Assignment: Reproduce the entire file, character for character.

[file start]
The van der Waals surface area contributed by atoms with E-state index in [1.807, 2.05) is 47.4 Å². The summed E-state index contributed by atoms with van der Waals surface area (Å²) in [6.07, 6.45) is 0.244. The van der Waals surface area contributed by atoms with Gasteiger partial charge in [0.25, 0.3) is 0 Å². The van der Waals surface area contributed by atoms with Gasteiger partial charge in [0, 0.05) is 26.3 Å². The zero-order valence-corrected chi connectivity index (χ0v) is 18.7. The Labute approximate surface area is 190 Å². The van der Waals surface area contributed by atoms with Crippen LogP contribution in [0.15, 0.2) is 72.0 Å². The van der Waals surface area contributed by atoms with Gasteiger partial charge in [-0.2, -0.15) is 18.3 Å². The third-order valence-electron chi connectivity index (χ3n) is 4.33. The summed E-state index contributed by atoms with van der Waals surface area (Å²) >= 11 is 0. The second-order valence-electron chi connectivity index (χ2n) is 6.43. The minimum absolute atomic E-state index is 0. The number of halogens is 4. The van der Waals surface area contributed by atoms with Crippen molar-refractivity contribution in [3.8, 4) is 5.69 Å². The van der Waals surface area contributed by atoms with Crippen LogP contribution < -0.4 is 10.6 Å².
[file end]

The van der Waals surface area contributed by atoms with E-state index in [1.807, 2.05) is 47.4 Å². The summed E-state index contributed by atoms with van der Waals surface area (Å²) in [6.07, 6.45) is 0.244. The van der Waals surface area contributed by atoms with Gasteiger partial charge in [0.25, 0.3) is 0 Å². The van der Waals surface area contributed by atoms with Gasteiger partial charge in [0, 0.05) is 26.3 Å². The zero-order valence-corrected chi connectivity index (χ0v) is 18.7. The Labute approximate surface area is 190 Å². The van der Waals surface area contributed by atoms with Crippen LogP contribution in [0.15, 0.2) is 72.0 Å². The van der Waals surface area contributed by atoms with Gasteiger partial charge in [-0.2, -0.15) is 18.3 Å². The third-order valence-electron chi connectivity index (χ3n) is 4.33. The summed E-state index contributed by atoms with van der Waals surface area (Å²) >= 11 is 0. The second-order valence-electron chi connectivity index (χ2n) is 6.43. The minimum absolute atomic E-state index is 0. The number of halogens is 4. The van der Waals surface area contributed by atoms with Crippen molar-refractivity contribution in [3.8, 4) is 5.69 Å². The van der Waals surface area contributed by atoms with Crippen LogP contribution < -0.4 is 10.6 Å².